Heat turns 25: Michael Mann brought complexities, humanity of both cop and criminal in his crime drama
It was Mann’s subsequent flourishes, all the details, and atmosphere and character touches, coupled with the game-raising skill of a once-in-a-lifetime ensemble cast, that made Heat the classic it has become.
Early in Michael Mann’s 1995 crime drama Heat, his protagonist destroys a television set. It makes sense in the context of the film (well, sort of), but it also can be read as a wink: Mann, a writer, director, and producer who made his name with the TV smash Miami Vice (not to mention Crime Story), taking a moment from his star-studded, big-screen epic to bite the hand that fed him.
But that moment also plays as a swipe at the obscure origins of the picture; even as Heat turned 25 on Tuesday, it has remained relatively unknown that it was, in fact, a remake. Mann had already told this story — using many of the same scenes, and even some of the same dialogue — in a 1989 NBC's TV movie called LA Takedown.
That project was a mere rest stop on the long, winding journey that Heat took to the big screen. Mann first penned the screenplay in the late 1970s, inspired by the real-life relationship between a Chicago cop, Chuck Adamson, and a master thief, Neil McCauley. The script was long, 180 pages, and so ambitious that Mann was not sure he could handle it; he offered it to the director Walter Hill (48 Hrs), who declined. Mann kept revising the script through the 1980s as he found success on television, and when NBC asked if he had any other series ideas when Miami Vice was winding down, he determined he would adapt his mammoth screenplay into a series pilot.
“I abridged it, severely,” Mann explained in a 1997 BBC featurette, slicing some 70 pages from the script. Takedown was shot in a mere 19 days; he would eventually enjoy a 107-day shooting schedule for Heat. “So to compare one to the other in experiences is kind of like comparing freeze-dried coffee with Jamaican Blue Mountain,” Mann explained. “It’s a completely different kind of undertaking.”
He is right, of course. Comparing a big-budget studio film and a quickie TV movie is a fool’s errand (and undeniably unfair to the latter). But in considering Heat, which is quite possibly Mann’s best film, and certainly his definitive one — the purest distillation of the themes and preoccupations that have consumed him throughout his career — it is helpful to look at the film in its embryonic form, and to see what Mann retained (an interest in crime, punishment, and the way fast cars stab through the Los Angeles night), what he changed, and what he added.
The broad strokes are the same. LA Takedown begins with a thief — Patrick McLaren, played by Alex McArthur — leading his crew on a tightly timed armoured-car robbery that ends up leaving three guards dead. Heading the police investigation is Sgt Vincent Hanna (Scott Plank), who pursues the thief with a mixture of dogged determination and reluctant admiration: Asked for the MO (modus operandi) of the thieves, Hanna replies, “Their MO is that they’re good.” Hanna and his Robbery Homicide Division detectives surveil McLaren and his team as they try to put together one more big score, a broad-daylight bank robbery that results in a dangerous shootout in the streets.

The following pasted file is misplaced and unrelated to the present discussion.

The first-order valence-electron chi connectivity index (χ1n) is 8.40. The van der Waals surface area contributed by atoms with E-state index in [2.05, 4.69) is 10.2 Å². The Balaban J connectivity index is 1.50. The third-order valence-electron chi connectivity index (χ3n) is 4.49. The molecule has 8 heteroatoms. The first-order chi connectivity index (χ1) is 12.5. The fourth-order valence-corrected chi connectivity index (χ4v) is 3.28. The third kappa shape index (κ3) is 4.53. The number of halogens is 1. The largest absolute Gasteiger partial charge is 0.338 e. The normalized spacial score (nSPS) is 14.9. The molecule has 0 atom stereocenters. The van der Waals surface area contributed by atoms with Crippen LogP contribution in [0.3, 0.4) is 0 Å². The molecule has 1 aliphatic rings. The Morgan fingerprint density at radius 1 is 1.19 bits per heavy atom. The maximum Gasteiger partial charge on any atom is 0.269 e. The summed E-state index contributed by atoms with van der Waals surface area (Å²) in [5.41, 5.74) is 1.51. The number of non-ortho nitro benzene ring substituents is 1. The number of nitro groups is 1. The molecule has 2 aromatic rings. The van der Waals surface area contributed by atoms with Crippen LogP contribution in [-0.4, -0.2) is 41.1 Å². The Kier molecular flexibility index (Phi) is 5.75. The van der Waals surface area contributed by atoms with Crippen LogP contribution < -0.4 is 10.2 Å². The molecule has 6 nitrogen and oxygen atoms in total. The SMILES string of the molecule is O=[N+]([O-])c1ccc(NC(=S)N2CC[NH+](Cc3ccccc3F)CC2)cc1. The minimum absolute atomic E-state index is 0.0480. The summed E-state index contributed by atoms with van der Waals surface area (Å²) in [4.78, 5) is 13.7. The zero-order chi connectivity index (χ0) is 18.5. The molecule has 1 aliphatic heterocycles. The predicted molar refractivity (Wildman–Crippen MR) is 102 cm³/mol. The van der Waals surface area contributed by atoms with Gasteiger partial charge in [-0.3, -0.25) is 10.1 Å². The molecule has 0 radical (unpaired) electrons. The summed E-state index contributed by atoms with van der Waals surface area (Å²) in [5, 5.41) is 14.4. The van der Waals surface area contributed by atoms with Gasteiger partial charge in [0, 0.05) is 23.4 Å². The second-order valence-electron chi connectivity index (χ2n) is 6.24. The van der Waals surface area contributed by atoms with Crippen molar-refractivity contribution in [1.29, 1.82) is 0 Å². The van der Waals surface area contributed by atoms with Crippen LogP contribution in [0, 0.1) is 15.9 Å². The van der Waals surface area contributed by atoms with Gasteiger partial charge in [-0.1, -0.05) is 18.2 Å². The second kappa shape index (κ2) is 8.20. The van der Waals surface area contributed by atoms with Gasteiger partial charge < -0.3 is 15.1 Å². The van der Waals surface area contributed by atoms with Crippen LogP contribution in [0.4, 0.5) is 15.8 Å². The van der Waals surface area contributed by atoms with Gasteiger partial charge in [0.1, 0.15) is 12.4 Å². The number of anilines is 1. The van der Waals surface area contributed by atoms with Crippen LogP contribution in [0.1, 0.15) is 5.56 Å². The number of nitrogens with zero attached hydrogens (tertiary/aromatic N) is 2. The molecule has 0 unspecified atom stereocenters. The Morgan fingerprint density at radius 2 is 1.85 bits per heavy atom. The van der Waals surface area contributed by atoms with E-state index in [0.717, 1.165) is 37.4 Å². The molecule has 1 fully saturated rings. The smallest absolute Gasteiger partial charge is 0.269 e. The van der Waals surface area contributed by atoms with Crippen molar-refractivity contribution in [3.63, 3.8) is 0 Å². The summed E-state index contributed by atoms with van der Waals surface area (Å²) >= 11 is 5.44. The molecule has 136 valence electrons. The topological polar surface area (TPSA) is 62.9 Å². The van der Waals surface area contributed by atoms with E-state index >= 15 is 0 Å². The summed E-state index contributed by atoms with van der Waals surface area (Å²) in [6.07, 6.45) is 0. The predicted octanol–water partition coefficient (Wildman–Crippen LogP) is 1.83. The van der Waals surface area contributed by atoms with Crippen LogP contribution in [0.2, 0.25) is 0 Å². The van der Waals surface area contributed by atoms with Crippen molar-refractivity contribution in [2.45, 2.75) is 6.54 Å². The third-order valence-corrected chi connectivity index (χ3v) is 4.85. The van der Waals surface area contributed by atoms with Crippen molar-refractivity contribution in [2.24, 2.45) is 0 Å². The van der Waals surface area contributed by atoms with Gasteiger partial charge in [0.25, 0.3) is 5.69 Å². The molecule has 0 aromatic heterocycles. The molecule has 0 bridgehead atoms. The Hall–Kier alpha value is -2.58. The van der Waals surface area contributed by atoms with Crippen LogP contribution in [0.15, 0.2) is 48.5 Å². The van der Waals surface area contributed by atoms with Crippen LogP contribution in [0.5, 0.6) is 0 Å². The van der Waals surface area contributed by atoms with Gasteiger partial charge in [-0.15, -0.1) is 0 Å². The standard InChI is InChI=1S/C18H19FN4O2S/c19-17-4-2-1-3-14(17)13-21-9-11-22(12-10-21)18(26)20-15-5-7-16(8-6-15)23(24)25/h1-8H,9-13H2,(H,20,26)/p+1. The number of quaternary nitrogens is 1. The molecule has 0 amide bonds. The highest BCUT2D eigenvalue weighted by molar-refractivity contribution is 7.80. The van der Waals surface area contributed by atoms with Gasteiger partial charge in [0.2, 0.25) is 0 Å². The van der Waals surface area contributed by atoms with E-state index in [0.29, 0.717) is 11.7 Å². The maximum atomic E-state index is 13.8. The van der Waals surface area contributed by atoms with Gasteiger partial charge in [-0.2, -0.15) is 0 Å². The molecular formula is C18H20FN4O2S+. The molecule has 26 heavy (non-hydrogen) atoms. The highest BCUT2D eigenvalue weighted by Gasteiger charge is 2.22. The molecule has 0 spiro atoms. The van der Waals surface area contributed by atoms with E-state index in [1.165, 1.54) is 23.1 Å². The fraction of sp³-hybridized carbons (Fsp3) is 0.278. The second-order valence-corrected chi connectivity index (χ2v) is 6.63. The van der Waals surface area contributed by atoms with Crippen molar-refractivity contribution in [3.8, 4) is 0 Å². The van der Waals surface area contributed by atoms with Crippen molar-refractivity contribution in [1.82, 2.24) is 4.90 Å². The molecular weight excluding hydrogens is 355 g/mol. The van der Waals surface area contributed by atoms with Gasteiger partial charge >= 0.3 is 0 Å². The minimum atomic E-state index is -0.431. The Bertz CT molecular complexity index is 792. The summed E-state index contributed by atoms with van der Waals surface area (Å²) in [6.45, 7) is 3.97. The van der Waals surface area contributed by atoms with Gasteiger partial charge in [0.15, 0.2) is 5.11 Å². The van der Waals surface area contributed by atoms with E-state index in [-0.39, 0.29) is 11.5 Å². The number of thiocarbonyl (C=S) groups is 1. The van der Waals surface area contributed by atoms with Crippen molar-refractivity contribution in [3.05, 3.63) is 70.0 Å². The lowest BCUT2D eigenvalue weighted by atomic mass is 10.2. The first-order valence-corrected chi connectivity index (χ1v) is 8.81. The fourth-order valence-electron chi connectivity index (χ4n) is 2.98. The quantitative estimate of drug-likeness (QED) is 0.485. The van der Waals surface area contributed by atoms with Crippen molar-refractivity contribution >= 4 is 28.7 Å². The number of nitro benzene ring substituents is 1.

What makes Heat so special is the attention Mann pays to the complexities and humanity of both cop and criminal.
Rather than the typical construction of antagonist and protagonist, he gives us, essentially, two protagonists — both skilled, flawed, sometimes sympathetic, often less so — and positions them in opposition, but with no clear “good guy” or “bad guy.” The film is constructed as a series of points and counterpoints: cop (Al Pacino) and criminal (Robert De Niro), good and bad, light and dark. Throughout Heat, Mann is telling these stories in parallel, underscoring their similarities with scenes, conflicts, and characters serving as direct complements to each other.
This careful character construction, and its balance of screen time and sympathy, is why the now-legendary scene in which cop and criminal sit down for coffee and conversation carries so much weight. Neither raises his voice and neither loses his cool. They speak from a place of mutual respect, even affection; it is like a first date, two people marvelling over all they have in common. “I do what I do best — I take down scores,” De Niro’s McCauley (as he is called in this version) notes. “You do what you do best — try to stop guys like me.”
“I don’t know how to do anything else,” Pacino’s Hanna says, to which McCauley replies, “Neither do I.” “I don’t much want to,” Hanna adds, to which McCauley again replies, “Neither do I.” And that, in many ways, is the whole movie, in one exchange.
But that equal distribution of narrative weight and sympathy is not present in LA Takedown, which is much more about Hanna than his target — and that makes sense, since it was intended to be the first episode of a weekly cop show. That is not all that gets streamlined; themes are bluntly stated, complex relationships are sanded down, and the good guy-bad guy dynamic is vastly simplified. If Heat is like an opera, LA Takedown is like its libretto — the words, but not the music.
Viewed in retrospect, LA Takedown underscores the eventual genius of Heat: When you boil this narrative down to its basics, to plot and even some dialogue, it is a fairly plain (pedestrian, even) crime picture. It was all of Mann’s subsequent flourishes, all the details, and atmosphere and character touches, coupled with the game-raising skill of a once-in-a-lifetime ensemble cast, that made Heat the classic it has become.
Jason Bailey c.2020 The New York Times Company
(All images from Twitter)
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